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Russian Treason Suspect Recants Testimony


Artur, son of Svetlana Davydova, holds up a photo of his mother to the camera, at their home in Vyazma

Artur, son of Svetlana Davydova, holds up a photo of his mother to the camera, at their home in Vyazma

A Russian woman who is accused of treason for allegedly reporting possible troop movements to the Ukrainian Embassy has recanted testimony she gave earlier to investigators and rejected a court-appointed defense attorney.

Sergei Badamshin, one of Svetlana Davydova's new lawyers, said on February 2 that his client has refused the services of court-appointed attorney Andrei Stebenev and withdraws the comments she made when Stebenev was acting as her lawyer.

Another of Davydova's lawyers, Ivan Pavlov, said an appeal had been filed with the Moscow City Court in an effort to win her release from pretrial detention at Moscow's notorious Lefortovo jail.

Davydova, who is 36 and whose children include an infant daughter, was detained on January 21 at the home she shares with her husband and seven children in Vyazma, some 240 kilometers west of Moscow.

A court ordered her held in detention through March 19, and she faces up to 20 years in prison if tried and convicted of treason.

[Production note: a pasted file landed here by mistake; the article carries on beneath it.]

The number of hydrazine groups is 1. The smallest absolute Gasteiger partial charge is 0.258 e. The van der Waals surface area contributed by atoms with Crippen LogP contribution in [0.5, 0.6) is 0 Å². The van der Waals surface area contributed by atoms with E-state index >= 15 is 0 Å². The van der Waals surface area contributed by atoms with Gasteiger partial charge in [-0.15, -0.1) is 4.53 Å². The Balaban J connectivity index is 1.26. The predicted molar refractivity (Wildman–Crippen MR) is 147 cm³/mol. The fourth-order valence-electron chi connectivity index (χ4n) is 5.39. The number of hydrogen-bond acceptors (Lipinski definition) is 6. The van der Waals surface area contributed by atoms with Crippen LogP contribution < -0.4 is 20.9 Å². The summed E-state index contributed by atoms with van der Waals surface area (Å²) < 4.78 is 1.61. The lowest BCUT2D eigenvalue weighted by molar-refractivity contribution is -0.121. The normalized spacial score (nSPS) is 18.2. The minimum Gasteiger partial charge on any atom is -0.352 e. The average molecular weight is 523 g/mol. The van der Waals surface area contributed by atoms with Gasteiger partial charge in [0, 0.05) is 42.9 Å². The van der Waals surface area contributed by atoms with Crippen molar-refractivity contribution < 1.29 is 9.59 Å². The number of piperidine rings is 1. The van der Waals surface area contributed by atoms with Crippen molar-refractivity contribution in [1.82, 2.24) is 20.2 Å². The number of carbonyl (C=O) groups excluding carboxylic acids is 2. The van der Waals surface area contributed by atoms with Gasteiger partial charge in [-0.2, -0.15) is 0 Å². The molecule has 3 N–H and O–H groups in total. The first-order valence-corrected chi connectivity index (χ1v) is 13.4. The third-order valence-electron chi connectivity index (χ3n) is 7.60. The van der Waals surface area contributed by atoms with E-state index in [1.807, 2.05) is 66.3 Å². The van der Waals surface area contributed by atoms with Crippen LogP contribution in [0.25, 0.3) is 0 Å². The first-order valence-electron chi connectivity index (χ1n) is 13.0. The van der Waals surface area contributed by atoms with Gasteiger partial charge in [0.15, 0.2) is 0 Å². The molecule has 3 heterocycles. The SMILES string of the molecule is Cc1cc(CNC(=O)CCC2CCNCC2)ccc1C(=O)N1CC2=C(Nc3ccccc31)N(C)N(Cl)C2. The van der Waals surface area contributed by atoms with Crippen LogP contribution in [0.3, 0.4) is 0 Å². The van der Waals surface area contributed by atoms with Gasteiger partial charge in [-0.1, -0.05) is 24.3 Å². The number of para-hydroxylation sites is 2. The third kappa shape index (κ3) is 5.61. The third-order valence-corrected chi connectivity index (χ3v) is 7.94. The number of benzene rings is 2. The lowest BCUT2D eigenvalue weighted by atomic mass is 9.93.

Investigators say that in April, she told the Ukrainian Embassy of suspicions -- based on an overheard conversation and an apparent exodus from a military intelligence base in Vyazma -- that troops from the base were being deployed to Ukraine.

It was not clear exactly what testimony Davydova withdrew, but Russian media reports said she had "fully admitted guilt" at Stebenev's advice and suggested she was retracting that admission.

Shortly after her arrest, Stebenev said that Davydova had "called where she was not supposed to call and said what she was not supposed to say."

Pavlov said Davydova's sister and her husband, Anatoly Gorlov, have been summoned to the Federal Security Service (FSB), which is conducting the investigation, and were to be questioned as witnesses on February 3.

The treason accusation has drawn scorn from Kremlin critics because Russia denies it has sent troops to Ukraine, where pro-Russian separatists are fighting government forces in a conflict that has killed more than 5,100 people since April.

Lawyers and rights activists, meanwhile, question the court's decision to hold Davydova in pretrial detention.

Russian Human Rights Commissioner Ella Pamfilova said on February 2 that she had written to FSB director Aleksandr Bortnikov and Prosecutor-General Yury Chaika to appeal for Davydova's release.

Pamfilova said, "I am particularly concerned that the arrested mother has a two-month-old baby who needs to be breast-fed and is deprived of this vital necessity."

"The health and mental state of the mother and her newborn daughter are therefore exposed to all possible risks," she added.

Russian children's ombudsman Pavel Astakhov has said Davydova should be reunited with her family.

President Vladimir Putin's spokesman, Dmitry Peskov, said Putin's administration would consider a petition for Davydova's release that has been signed by some 40,000 people.

"This petition has arrived and it will be considered," he said on February 3.

He did not say when a Kremlin response to the petition might be expected.

With reporting by Interfax, Novaya Gazeta, and Kommersant
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